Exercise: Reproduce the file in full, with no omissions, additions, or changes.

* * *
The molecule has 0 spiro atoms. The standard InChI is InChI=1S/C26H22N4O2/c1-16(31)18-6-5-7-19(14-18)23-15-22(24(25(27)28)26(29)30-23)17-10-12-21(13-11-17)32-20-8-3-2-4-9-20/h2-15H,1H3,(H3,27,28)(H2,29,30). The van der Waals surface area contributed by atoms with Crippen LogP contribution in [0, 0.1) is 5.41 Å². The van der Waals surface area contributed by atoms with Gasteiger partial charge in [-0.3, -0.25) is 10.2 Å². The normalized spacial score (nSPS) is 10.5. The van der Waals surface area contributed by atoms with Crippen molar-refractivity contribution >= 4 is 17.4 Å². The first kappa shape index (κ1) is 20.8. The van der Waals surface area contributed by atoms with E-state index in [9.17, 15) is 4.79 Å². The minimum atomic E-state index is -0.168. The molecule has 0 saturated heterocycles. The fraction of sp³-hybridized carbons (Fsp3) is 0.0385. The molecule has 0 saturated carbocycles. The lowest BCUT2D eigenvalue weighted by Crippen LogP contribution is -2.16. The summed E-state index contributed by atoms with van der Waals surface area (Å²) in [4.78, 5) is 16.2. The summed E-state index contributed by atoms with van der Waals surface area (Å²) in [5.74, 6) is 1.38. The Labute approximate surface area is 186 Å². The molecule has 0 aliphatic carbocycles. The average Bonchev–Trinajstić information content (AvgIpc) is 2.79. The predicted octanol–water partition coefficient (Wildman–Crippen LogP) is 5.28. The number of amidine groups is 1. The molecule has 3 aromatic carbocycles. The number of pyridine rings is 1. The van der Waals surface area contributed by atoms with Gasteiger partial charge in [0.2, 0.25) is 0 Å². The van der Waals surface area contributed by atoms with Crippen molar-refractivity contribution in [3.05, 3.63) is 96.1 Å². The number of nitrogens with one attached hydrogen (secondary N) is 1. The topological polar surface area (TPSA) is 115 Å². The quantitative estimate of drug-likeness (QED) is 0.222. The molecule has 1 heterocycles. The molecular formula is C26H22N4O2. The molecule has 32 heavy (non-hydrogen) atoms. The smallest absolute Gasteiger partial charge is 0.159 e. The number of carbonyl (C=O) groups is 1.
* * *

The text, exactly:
The molecule has 0 spiro atoms. The standard InChI is InChI=1S/C26H22N4O2/c1-16(31)18-6-5-7-19(14-18)23-15-22(24(25(27)28)26(29)30-23)17-10-12-21(13-11-17)32-20-8-3-2-4-9-20/h2-15H,1H3,(H3,27,28)(H2,29,30). The van der Waals surface area contributed by atoms with Crippen LogP contribution in [0, 0.1) is 5.41 Å². The van der Waals surface area contributed by atoms with Gasteiger partial charge in [-0.3, -0.25) is 10.2 Å². The normalized spacial score (nSPS) is 10.5. The van der Waals surface area contributed by atoms with Crippen molar-refractivity contribution >= 4 is 17.4 Å². The first kappa shape index (κ1) is 20.8. The van der Waals surface area contributed by atoms with E-state index in [9.17, 15) is 4.79 Å². The minimum atomic E-state index is -0.168. The molecule has 0 saturated heterocycles. The fraction of sp³-hybridized carbons (Fsp3) is 0.0385. The molecule has 0 saturated carbocycles. The lowest BCUT2D eigenvalue weighted by Crippen LogP contribution is -2.16. The summed E-state index contributed by atoms with van der Waals surface area (Å²) in [4.78, 5) is 16.2. The summed E-state index contributed by atoms with van der Waals surface area (Å²) in [5.74, 6) is 1.38. The Labute approximate surface area is 186 Å². The molecule has 0 aliphatic carbocycles. The average Bonchev–Trinajstić information content (AvgIpc) is 2.79. The predicted octanol–water partition coefficient (Wildman–Crippen LogP) is 5.28. The number of amidine groups is 1. The molecule has 3 aromatic carbocycles. The number of pyridine rings is 1. The van der Waals surface area contributed by atoms with Gasteiger partial charge in [0.2, 0.25) is 0 Å². The van der Waals surface area contributed by atoms with Crippen molar-refractivity contribution in [3.05, 3.63) is 96.1 Å². The number of nitrogens with one attached hydrogen (secondary N) is 1. The topological polar surface area (TPSA) is 115 Å². The quantitative estimate of drug-likeness (QED) is 0.222. The molecule has 1 heterocycles. The molecular formula is C26H22N4O2. The molecule has 32 heavy (non-hydrogen) atoms. The smallest absolute Gasteiger partial charge is 0.159 e. The number of carbonyl (C=O) groups is 1.